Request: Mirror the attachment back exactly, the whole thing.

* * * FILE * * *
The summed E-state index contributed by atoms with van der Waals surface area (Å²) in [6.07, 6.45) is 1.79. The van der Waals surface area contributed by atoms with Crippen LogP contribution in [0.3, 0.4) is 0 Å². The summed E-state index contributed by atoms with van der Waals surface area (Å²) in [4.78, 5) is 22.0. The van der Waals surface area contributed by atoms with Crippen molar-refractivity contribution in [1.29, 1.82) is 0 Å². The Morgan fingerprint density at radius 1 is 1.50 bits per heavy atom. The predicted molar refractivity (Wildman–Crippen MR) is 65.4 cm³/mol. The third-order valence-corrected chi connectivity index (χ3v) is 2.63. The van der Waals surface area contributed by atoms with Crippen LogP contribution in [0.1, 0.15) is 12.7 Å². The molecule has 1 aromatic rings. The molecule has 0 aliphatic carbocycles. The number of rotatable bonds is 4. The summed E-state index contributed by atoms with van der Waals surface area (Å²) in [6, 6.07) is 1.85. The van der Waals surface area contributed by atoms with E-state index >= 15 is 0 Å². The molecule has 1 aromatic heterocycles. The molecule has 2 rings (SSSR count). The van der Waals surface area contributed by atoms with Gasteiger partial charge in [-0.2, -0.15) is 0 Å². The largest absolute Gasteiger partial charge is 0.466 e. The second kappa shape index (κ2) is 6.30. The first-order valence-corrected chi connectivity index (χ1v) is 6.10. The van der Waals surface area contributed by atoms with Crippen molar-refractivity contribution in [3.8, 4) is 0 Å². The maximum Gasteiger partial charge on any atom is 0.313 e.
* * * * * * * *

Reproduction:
The summed E-state index contributed by atoms with van der Waals surface area (Å²) in [6.07, 6.45) is 1.79. The van der Waals surface area contributed by atoms with Crippen LogP contribution in [0.3, 0.4) is 0 Å². The summed E-state index contributed by atoms with van der Waals surface area (Å²) in [4.78, 5) is 22.0. The van der Waals surface area contributed by atoms with Crippen molar-refractivity contribution in [1.29, 1.82) is 0 Å². The Morgan fingerprint density at radius 1 is 1.50 bits per heavy atom. The predicted molar refractivity (Wildman–Crippen MR) is 65.4 cm³/mol. The third-order valence-corrected chi connectivity index (χ3v) is 2.63. The van der Waals surface area contributed by atoms with Crippen LogP contribution in [0.1, 0.15) is 12.7 Å². The molecule has 1 aromatic rings. The molecule has 0 aliphatic carbocycles. The number of rotatable bonds is 4. The summed E-state index contributed by atoms with van der Waals surface area (Å²) in [6, 6.07) is 1.85. The van der Waals surface area contributed by atoms with E-state index >= 15 is 0 Å². The molecule has 1 aromatic heterocycles. The molecule has 2 rings (SSSR count). The van der Waals surface area contributed by atoms with Gasteiger partial charge in [-0.2, -0.15) is 0 Å². The largest absolute Gasteiger partial charge is 0.466 e. The second kappa shape index (κ2) is 6.30. The first-order valence-corrected chi connectivity index (χ1v) is 6.10. The van der Waals surface area contributed by atoms with Crippen molar-refractivity contribution in [3.8, 4) is 0 Å². The maximum Gasteiger partial charge on any atom is 0.313 e.